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During the routine calling of names on the Senate floor, Sen. Susan Collins (R-Maine) cast her 5,000th consecutive roll-call vote this afternoon, marking a streak with which few Members in either chamber can compare.
The vote was a nay on a motion regarding an amendment to a small-business tax relief bill. After the vote closed, Minority Leader Mitch McConnell (R-Ky.) and Majority Leader Harry Reid (D-Nev.) both praised the accomplishment and applause came from her colleagues.
“I do believe that a Senator’s most important responsibility is to vote,” Collins said a few minutes before casting her vote. “While I recognize that not every vote is a critical vote, at this time when the public’s confidence in Congress is so low, casting every single vote sends a strong signal to one’s constituents of dedication to the job and to respect for the high privilege that we have been given.”
Collins doesn’t hold the record for consecutive votes in either chamber — Sen. Chuck Grassley (R-Iowa) cast his 6,446th consecutive roll-call vote today, and the chamber’s all-time record belongs to Democrat William Proxmire of Wisconsin, who cast 10,252 votes between April 20, 1966, and Oct. 18, 1988. In the House, Democrat William Natcher of Kentucky, who served until his death in 1994, holds the record for the most consecutive roll-call votes: He cast 18,401 straight without missing a vote over his 41-year term.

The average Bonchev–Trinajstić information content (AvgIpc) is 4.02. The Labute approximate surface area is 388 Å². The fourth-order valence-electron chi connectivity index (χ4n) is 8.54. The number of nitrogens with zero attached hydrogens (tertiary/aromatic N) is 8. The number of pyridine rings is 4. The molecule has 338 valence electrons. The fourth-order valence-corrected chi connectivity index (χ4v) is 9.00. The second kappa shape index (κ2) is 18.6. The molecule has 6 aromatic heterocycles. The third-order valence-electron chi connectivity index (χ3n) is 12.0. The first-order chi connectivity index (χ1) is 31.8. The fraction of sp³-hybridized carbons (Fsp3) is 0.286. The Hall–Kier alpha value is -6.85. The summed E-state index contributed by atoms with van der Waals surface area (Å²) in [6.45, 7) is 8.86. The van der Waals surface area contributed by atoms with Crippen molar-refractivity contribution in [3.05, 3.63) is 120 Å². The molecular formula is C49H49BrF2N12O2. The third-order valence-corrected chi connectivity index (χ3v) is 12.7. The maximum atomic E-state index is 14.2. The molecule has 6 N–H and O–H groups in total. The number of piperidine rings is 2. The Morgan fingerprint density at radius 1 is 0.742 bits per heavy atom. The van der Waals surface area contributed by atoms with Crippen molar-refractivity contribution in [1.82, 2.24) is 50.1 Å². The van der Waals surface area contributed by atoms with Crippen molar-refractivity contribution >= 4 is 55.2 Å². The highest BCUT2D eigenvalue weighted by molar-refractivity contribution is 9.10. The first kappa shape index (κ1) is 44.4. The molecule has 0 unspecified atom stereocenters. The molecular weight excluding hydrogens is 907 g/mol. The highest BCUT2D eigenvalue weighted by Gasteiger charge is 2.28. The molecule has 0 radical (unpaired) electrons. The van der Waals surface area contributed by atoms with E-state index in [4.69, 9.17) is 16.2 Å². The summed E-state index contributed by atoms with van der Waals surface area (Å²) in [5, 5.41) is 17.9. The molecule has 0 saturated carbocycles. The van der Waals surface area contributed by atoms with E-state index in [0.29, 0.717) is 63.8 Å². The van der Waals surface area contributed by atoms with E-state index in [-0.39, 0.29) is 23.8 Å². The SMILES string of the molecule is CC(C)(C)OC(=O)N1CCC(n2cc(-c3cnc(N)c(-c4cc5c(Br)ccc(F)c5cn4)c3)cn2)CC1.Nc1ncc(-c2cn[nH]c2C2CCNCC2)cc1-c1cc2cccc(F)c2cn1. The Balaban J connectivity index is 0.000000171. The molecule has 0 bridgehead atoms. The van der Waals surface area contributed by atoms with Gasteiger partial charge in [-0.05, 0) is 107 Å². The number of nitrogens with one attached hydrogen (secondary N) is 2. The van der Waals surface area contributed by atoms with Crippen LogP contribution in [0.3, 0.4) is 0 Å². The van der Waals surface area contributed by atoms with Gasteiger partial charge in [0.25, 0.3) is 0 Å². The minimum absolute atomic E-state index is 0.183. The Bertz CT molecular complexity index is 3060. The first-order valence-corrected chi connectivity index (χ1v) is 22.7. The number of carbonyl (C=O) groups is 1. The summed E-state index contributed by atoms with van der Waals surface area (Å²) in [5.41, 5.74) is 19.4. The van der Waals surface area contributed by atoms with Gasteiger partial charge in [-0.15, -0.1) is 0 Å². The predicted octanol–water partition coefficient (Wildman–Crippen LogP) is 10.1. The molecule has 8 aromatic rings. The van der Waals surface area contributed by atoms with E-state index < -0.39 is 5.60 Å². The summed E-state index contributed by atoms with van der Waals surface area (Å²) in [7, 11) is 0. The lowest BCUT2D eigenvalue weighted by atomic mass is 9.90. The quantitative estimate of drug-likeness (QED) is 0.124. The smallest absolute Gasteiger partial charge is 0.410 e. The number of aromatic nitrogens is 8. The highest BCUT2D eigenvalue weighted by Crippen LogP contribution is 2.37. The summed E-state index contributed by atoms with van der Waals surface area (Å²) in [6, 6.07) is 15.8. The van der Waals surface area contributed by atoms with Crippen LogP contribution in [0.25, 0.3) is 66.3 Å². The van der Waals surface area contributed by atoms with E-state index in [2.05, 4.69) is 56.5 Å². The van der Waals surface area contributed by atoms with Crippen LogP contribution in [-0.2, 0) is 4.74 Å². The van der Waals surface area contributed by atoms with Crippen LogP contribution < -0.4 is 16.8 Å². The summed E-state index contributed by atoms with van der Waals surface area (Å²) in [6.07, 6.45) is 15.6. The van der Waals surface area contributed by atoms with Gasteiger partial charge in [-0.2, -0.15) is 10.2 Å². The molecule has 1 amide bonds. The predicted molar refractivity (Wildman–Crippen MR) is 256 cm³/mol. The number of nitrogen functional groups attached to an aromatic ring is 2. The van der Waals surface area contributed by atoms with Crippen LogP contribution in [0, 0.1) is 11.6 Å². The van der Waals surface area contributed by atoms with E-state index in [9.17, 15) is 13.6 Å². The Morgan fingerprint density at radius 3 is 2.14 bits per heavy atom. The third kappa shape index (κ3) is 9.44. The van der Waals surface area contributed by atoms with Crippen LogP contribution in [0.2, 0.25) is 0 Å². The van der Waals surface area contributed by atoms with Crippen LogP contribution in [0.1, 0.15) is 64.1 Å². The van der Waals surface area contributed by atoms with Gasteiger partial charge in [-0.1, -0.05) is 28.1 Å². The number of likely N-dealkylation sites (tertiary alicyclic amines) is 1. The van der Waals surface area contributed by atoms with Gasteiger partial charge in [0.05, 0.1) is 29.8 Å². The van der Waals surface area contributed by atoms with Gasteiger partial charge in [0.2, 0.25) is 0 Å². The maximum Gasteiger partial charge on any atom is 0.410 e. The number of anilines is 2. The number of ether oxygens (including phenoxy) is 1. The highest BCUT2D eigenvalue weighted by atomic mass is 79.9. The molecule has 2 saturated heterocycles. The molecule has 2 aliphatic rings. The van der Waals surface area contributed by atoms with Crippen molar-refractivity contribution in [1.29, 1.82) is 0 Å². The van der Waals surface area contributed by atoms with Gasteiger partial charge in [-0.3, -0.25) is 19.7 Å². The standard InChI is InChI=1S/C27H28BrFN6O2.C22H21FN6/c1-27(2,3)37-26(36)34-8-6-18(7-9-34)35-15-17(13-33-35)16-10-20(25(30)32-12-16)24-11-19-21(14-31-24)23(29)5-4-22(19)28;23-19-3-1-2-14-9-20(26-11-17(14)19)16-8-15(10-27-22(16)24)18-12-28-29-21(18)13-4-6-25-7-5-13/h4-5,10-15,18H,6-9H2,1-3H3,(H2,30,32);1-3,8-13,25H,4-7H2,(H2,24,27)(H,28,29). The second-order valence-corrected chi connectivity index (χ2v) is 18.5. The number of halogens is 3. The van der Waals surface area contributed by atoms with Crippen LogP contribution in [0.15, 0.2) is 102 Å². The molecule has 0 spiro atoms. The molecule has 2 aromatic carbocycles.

Collins has never missed a vote in her career, though she didn’t have the idea of a Ripken-like streak in mind when she came to the Senate in 1997.
But once she had gone several years without missing any votes, she kept up the habit, often returning from trips to Maine early and hustling out of committee hearings to make it to the floor. She admires her Maine GOP predecessor, the legendary Sen. Margaret Chase Smith, who responded to 2,941 consecutive roll calls before hip surgery ended her streak in 1968.
“I recognize that I have been blessed with good health and I haven’t had family emergencies that cause me to miss a vote,” Collins said. “An illness or a family emergency is a certainly a good reason to miss a vote, so in some ways, I have been fortunate.”
On the other side of the rotunda, the House holds more roll-call votes, so such streaks are more difficult to maintain. But Members still take pride in the effort.
Rep. Fred Upton (R-Mich.) praised Collins’ achievement and said with a laugh that he used to be an “iron horse” for votes in the House until a delegation to Iraq disrupted his record. “I have always tried to set the bar high,” he said.
Collins has no plans to give up on her record, even reportedly scheduling her upcoming wedding for the August recess.